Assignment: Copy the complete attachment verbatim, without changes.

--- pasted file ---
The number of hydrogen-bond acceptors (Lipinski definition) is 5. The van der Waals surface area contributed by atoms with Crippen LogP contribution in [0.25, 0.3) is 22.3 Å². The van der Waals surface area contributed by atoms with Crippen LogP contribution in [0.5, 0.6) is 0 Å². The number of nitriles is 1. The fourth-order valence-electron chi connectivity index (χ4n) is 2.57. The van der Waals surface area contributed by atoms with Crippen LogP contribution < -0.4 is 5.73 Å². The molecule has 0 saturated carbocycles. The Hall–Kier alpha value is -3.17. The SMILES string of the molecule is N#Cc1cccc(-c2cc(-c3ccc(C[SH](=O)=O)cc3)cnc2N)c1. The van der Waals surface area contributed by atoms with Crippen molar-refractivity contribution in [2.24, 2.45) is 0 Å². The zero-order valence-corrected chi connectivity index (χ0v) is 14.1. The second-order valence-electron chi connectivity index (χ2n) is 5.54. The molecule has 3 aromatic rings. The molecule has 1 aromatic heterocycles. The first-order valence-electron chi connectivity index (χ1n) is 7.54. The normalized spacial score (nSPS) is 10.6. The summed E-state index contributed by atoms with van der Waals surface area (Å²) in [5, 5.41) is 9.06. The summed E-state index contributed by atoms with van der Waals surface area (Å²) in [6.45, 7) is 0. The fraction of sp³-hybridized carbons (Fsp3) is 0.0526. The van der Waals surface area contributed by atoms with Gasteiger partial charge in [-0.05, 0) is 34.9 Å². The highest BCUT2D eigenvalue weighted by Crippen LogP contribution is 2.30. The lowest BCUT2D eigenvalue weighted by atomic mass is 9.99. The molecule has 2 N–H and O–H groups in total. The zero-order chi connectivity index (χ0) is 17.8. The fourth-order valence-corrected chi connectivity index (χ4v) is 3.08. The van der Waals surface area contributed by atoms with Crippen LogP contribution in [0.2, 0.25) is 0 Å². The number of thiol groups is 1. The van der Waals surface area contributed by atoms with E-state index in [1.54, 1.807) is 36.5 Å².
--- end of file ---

The number of hydrogen-bond acceptors (Lipinski definition) is 5. The van der Waals surface area contributed by atoms with Crippen LogP contribution in [0.25, 0.3) is 22.3 Å². The van der Waals surface area contributed by atoms with Crippen LogP contribution in [0.5, 0.6) is 0 Å². The number of nitriles is 1. The fourth-order valence-electron chi connectivity index (χ4n) is 2.57. The van der Waals surface area contributed by atoms with Crippen LogP contribution < -0.4 is 5.73 Å². The molecule has 0 saturated carbocycles. The Hall–Kier alpha value is -3.17. The SMILES string of the molecule is N#Cc1cccc(-c2cc(-c3ccc(C[SH](=O)=O)cc3)cnc2N)c1. The van der Waals surface area contributed by atoms with Crippen molar-refractivity contribution in [2.24, 2.45) is 0 Å². The zero-order valence-corrected chi connectivity index (χ0v) is 14.1. The second-order valence-electron chi connectivity index (χ2n) is 5.54. The molecule has 3 aromatic rings. The molecule has 1 aromatic heterocycles. The first-order valence-electron chi connectivity index (χ1n) is 7.54. The normalized spacial score (nSPS) is 10.6. The summed E-state index contributed by atoms with van der Waals surface area (Å²) in [5, 5.41) is 9.06. The summed E-state index contributed by atoms with van der Waals surface area (Å²) in [6.45, 7) is 0. The fraction of sp³-hybridized carbons (Fsp3) is 0.0526. The van der Waals surface area contributed by atoms with Gasteiger partial charge in [-0.05, 0) is 34.9 Å². The highest BCUT2D eigenvalue weighted by Crippen LogP contribution is 2.30. The lowest BCUT2D eigenvalue weighted by atomic mass is 9.99. The molecule has 2 N–H and O–H groups in total. The zero-order chi connectivity index (χ0) is 17.8. The fourth-order valence-corrected chi connectivity index (χ4v) is 3.08. The van der Waals surface area contributed by atoms with Crippen LogP contribution in [0.2, 0.25) is 0 Å². The number of thiol groups is 1. The van der Waals surface area contributed by atoms with E-state index in [1.54, 1.807) is 36.5 Å².